Jordan Sekatawa: Telling the right Pan-African stories through filmmaking
This US-based Ugandan filmmaker talks about living in the diaspora, Black Oppression and his forthcoming film project, ‘Uganda We Rise’.
Even beyond Africa, the entire black race has over the years been painted with the wrong brushes, such that a very terrible perception of our lifestyle, culture, history, and future lies in the heart of the world. Such that the ills that exist on the continent Africa seem to steal more headlines across the globe than the resplendence of her people. This is exactly what this US-based Ugandan filmmaker, Jordan Sekatawa aims to correct with his God-given gift of storytelling.
“People are not educated. What I mean is that so many negative stories have been told and it’s time to shed positive light on Africa. That’s one of the reasons I’m making the ‘Uganda We Rise’ film,” he said to me over Zoom.
The time difference between his country of residence and mine spans six hours but that didn’t in any way hinder how smoothly and rapidly we connected during our conversation on the basis of being African. This subtle feeling of love and brotherhood that black people originally have for each other is not one that most international mainstream and local media portray all too often.
“You see, the media is very strong. It’s a really powerful segment of society. You see, the reality is that most people only believe the things that they see on TV. If it is not on TV, then it doesn’t exist to them. And so whoever controls the media controls the beliefs of many people.”
As he spoke, I could see him gesticulate in sync with his every word as if to help me understand them better. This is Jordan, born a storyteller.
“My whole thing has been storytelling. Because the truth is that stories are how we learn. Stories are the only way we know the kind of life other people live without actually living it. So it has always been about telling stories for me.”
Born in Uganda but relocated to the United States at the age of sixteen, Jordan used to enjoy having white visitors who wanted to know what it felt like living in an African home stop by their house in the US. Then he would write songs about his experiences with them and make amateur beats; a ritual that would later lead him into music production, songwriting, music video directing and storytelling generally.
“I began with music production. You know, getting beats off YouTube and using FL Studio to enhance them. And then, I used to write songs. That was how I started writing. But I noticed that my writings were more than songs. They were stories (laughs). And then these songs needed videos and that was how I began shooting music videos.”
What happened to the music? Do you still produce and write songs?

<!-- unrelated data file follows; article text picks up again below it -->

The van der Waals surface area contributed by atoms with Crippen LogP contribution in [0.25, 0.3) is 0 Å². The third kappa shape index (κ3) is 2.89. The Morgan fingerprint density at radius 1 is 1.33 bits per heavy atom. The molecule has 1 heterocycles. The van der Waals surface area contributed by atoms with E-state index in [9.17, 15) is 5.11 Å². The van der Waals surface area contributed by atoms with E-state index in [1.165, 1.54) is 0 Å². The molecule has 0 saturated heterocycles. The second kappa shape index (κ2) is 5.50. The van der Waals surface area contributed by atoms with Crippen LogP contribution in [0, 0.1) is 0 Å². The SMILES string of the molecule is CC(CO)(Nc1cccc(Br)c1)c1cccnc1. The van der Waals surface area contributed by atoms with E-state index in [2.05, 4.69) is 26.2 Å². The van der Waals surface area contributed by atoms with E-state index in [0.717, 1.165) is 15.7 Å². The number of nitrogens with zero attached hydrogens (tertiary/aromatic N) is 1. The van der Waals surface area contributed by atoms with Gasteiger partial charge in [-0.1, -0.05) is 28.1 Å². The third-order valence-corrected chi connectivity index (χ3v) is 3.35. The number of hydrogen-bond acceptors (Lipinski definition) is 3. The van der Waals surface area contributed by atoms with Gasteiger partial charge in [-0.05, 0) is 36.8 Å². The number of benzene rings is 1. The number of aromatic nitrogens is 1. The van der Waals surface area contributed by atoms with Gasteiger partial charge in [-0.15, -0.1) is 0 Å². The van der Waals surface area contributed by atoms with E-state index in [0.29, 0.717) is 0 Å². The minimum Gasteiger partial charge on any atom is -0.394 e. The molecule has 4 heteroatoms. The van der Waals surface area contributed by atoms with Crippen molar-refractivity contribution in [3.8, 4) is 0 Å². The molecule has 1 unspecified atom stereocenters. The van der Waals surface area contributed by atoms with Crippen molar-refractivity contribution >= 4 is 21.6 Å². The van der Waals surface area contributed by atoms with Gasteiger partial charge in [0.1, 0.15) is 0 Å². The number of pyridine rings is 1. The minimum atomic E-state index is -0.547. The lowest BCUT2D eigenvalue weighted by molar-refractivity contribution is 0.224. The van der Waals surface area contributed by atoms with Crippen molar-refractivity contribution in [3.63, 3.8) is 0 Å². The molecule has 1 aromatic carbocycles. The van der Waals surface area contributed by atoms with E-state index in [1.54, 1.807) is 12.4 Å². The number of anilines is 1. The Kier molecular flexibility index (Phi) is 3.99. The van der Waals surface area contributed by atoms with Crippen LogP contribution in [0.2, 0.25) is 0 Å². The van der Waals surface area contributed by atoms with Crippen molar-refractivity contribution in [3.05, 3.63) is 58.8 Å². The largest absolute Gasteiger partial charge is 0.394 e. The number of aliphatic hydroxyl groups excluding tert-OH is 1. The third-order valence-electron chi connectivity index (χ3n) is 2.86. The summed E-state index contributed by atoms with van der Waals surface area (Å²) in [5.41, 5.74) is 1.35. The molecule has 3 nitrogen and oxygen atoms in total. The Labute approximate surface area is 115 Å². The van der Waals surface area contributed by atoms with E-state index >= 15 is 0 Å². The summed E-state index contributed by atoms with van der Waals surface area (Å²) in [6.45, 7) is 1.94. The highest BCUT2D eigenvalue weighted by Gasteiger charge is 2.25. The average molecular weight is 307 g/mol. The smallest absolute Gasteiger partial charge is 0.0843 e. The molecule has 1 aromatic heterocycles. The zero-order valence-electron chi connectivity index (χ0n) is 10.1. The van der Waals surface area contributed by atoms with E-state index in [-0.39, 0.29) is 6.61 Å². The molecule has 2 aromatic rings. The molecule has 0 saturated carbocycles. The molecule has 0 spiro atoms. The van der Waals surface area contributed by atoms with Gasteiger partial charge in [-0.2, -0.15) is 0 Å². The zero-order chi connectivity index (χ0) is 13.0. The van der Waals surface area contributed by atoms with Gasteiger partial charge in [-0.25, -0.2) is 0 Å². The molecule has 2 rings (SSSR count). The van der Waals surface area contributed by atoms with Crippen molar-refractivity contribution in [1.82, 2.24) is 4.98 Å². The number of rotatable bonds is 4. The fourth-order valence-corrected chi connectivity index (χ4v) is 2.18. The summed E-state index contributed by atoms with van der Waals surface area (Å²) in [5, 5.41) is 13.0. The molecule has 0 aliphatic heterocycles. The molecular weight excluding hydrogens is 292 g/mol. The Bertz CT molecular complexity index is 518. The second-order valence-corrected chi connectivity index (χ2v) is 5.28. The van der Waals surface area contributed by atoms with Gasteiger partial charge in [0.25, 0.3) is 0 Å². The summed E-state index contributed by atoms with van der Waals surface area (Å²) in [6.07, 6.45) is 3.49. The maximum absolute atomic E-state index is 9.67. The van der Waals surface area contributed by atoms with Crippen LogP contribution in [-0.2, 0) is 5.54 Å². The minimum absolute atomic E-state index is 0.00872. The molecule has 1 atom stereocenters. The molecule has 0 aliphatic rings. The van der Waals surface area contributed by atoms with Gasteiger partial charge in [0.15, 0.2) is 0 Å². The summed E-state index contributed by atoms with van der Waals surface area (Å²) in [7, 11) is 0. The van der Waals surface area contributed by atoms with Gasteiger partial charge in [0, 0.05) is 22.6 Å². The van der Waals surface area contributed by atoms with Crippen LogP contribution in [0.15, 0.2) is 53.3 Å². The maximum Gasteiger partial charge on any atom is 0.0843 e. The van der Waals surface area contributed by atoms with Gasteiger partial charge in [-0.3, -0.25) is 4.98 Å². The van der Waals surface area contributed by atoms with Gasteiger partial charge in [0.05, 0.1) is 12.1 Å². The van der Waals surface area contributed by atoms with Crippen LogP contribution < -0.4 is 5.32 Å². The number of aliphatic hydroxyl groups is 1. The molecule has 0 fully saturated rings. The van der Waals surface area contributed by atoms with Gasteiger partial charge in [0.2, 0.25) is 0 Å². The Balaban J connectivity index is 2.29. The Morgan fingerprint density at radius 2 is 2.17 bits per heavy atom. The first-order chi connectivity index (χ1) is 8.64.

No, I do not do music production anymore. That part of me has just faded away. Now, it’s all about film for me.
“I need the world to see that Ugandans are hardworking and not lazy or any other false story that any other person might portray.”
You’ve been pulling a lot of strings for ‘Uganda We Rise’. What exactly is it about?
Yeah. I started that project when I visited Uganda again after ten years for my traditional marriage. I had left Uganda for the United States when I was sixteen and you can imagine how it felt coming back to the country ten years after at twenty-six. Everything had changed. All my friends were all grown-up, had families of their own and earning a living. And then, the images and idea of Uganda I had before the visit was very different from what I saw. On TV back in the US, I had the image of Uganda being a land that needed help, aid and you know, all the bad images. But when I went back, I saw a different thing. People were working hard and doing very well. And this is exactly what the movie is supposed to portray. Africa has a lot of potential and the world needs to see this.
Many believe that the whole concept of black oppression is a conspiracy theory and that it’s all for politics. What do you think?
Thank you for this question, Itty. You see, the media is very strong. It’s a really powerful segment of society. You see, the reality is that most people only believe the things that they see on TV. If it is not on TV, then it doesn’t exist to them. And so whoever controls the media controls the beliefs of many people. In the US, there’s an undeniable bias against coloured people. The thing with me is that when I see things on TV, I try to think about how it relates to me and what I can do to make a change. Obviously, the death of George Floyd brought a lot of awareness and light to this racism and it makes us see that what most people lack is education. People are not educated. What I mean is that so many negative stories have been told and it’s time to shed positive light on Africa. That’s one of the reasons I’m making the Uganda We Rise film. Dark skinned people really get attacked and hit for being black. It’s real.
What are your expectations for the project?
I want people to watch the film and rethink the potential of Uganda. Of course, there’s the political and economic issues in the country. And every country has those. I need the world to see that Ugandans are hardworking and not lazy or any other false story that any other person might portray.
Have you ever had any Nigerian dish?
Yes, yes, I have. I think I’ve had the jollof rice.
Was it Nigerian jollof rice?
I was told it was (laughs).
Was it delicious?
Yes, yes, it was very good.
Then it was Nigerian jollof rice.